Though many good discoveries have been make through animal testing, there is no proof that they could not have been made otherwise. A 10-year study established that testing in many alternative ways is more precise than testing on animals (Archibald 25). Many of them use actual human cells. There are many in vitro, in test tube, and in silico, computer, methods. These are even a specialization for quite a few companies (Archibald 25). Another option is to experiment on actual humans. In microdose studies—as the name suggests—a small, or micro, dose of the drug being tested is given to volunteers. The entire procedure is monitored by scanners and is safe (Archibald 26). There are even more specific alternatives. Instead of performing painful eye irritancy tests on rabbits, discarded cow corneas can be used for the same tests (Amundson 4). Finally, one more alternative is using cell cultures and placental tissue (Animal Madness 7). These use human pieces to discover the human reaction, but are not risking anyone’s safety.

The supporters of animal-testing worry that if animal testing becomes outlawed, things could get out of hand. The Hutchinson Unabridged Encyclopedia with Atlas and Weather guide argues “Such views have radical implications” (Animal Rights 10). One implication of that would mean everyone would have to become a vegetarian. Surely eating animals for out benefit is just as bad as experimenting on them for our benefit. Another would be closing zoos—keeping animals locked in cages couldn’t possibly be right. Finally, it would even mean freeing all pets. What some see as friendship could cross the line into slavery (Animal Rights 10).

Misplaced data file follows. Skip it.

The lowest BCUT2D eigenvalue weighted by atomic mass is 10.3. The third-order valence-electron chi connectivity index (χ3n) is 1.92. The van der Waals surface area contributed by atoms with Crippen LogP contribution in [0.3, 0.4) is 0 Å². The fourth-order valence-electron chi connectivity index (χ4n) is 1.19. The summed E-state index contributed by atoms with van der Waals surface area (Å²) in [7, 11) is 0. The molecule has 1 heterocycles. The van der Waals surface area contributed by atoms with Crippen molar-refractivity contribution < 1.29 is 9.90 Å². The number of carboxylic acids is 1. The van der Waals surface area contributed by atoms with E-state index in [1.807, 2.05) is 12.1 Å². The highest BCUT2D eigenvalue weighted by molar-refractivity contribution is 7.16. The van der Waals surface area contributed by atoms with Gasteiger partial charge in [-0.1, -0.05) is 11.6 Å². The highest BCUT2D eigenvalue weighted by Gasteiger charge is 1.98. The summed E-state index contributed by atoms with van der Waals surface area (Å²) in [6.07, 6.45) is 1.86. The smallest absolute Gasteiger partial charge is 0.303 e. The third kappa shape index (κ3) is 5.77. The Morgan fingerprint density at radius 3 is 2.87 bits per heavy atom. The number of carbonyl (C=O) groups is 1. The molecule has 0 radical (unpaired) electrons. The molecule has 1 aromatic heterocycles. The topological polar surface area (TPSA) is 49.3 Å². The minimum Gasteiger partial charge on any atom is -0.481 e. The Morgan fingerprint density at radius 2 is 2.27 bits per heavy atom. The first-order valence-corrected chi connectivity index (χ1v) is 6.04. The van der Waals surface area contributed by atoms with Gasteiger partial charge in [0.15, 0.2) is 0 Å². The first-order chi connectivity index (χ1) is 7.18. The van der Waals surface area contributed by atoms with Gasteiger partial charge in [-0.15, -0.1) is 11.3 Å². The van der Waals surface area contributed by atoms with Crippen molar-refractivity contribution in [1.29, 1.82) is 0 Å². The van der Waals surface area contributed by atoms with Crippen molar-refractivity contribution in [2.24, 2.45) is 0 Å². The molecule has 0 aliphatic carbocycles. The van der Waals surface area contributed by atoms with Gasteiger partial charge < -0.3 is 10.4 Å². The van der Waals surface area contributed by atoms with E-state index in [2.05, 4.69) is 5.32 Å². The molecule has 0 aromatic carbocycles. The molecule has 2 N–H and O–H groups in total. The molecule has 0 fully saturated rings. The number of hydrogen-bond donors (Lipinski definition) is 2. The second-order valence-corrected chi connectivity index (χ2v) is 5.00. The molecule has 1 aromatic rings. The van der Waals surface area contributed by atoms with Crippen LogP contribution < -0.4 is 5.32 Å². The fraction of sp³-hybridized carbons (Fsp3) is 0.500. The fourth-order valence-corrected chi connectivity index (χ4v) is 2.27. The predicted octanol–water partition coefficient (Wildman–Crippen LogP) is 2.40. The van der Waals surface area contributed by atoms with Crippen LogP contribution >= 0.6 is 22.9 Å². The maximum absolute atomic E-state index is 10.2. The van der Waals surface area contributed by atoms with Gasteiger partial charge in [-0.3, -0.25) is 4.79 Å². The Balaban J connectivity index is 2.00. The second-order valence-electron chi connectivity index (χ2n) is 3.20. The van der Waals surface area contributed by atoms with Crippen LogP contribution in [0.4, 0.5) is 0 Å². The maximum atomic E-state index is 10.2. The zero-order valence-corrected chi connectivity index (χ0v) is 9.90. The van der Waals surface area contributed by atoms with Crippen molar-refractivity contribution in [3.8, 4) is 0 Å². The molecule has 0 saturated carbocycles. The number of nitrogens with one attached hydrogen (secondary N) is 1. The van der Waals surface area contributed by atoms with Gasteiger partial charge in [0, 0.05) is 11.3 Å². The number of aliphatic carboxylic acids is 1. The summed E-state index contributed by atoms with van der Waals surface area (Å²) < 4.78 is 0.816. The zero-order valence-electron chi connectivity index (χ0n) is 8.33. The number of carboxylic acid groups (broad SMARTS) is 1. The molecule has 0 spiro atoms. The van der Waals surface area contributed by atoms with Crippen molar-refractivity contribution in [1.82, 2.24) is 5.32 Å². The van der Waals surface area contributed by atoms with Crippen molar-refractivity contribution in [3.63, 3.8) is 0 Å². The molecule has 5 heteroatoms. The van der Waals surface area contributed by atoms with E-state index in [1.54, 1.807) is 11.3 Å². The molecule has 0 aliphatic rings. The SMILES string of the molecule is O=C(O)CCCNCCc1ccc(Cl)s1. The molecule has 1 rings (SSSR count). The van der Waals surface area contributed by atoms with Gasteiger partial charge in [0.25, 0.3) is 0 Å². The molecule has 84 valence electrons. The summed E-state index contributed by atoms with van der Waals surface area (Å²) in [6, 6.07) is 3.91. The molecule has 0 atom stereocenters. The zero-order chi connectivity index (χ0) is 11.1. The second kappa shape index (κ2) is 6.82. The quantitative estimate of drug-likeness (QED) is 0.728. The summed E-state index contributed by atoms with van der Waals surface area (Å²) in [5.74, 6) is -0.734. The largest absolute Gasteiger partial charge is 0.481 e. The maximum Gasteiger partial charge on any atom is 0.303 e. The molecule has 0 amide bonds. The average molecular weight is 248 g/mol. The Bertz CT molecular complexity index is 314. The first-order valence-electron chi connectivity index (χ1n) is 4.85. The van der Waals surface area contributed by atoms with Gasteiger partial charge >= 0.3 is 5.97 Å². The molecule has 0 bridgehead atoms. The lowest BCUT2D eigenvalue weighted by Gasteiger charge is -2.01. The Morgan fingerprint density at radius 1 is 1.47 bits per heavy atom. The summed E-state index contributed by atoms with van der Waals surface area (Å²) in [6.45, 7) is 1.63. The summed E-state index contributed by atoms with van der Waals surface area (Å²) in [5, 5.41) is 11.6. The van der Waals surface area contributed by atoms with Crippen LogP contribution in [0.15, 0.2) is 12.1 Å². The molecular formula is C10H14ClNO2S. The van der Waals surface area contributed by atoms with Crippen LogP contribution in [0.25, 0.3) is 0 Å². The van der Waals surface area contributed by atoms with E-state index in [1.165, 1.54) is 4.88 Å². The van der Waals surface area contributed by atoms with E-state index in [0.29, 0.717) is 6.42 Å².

Looking at it this way is ridiculous. Ending animal experimentation is not the same thing as giving animals equal rights. It is simply treating them as living creatures who can feel pain. Plus that is not necessarily the basis for stopping it. Though ending animals’ suffering is a great reason to stop it, that’s not the only reason. Ending this kind of testing could potentially save human lives by getting rid of surprise side-effects. This means that we aren’t basing it off the animals’ rights at all, but off humans’.

Does animal experimentation cause more harm than good? Though it has brought about many benefits to mankind, there is no proof that we couldn’t have gotten those benefits otherwise. There are many alternative experiments that would allow us to refrain from animal testing; experiments that may possibly give us more accurate results. This would save not only many animals, but many humans as well. All we have to do is be willing to accept change.

Works Cited

Amundson, Sara. “The Paradigm Of Progress.” The Animals’ Agenda. 20.6 (2000):

26-27. Proquest. Web. 1 Nov. 2009.

“Animal Madness; Terror Tactics Are Wrong But That Doesn’t Make All Animal Testing

Right.” New Scientist. 169.2275 (2001): 3. Academic Onefile. Web. 2 Nov. 2009.

Animal Rights and Vivisection.” The Hutchinson Unabridged Encyclopedia with Atlas

and Weather guide. Abington: Helicon, 2009. Credo Reference. Web. 1

Nov. 2009.

Archibald, Kathy. “Animal Testing: Science or Fiction?” The Ecologist. 35.4 (2005):

14- 17. Proquest. Web. 1 Nov. 2009.

“History and Science.” AVERT, Aug. 2009. Web. 2 Nov. 2009.

/hiv-animal-testing.htm>.

Ranjan, Shandilya. “Animal Testing Pros.” Buzzle.com, 31 Mar. 2008. Web. 2 Nov.

2009. < http://www.buzzle.com/articles/animal-testing-pros.html>.

Tarry, Claudia. “Misleading Data From Animal Testing.” Nursing Standard. 18.18 (2004):

31. Academic Onefile. Web. 2 Nov. 2009.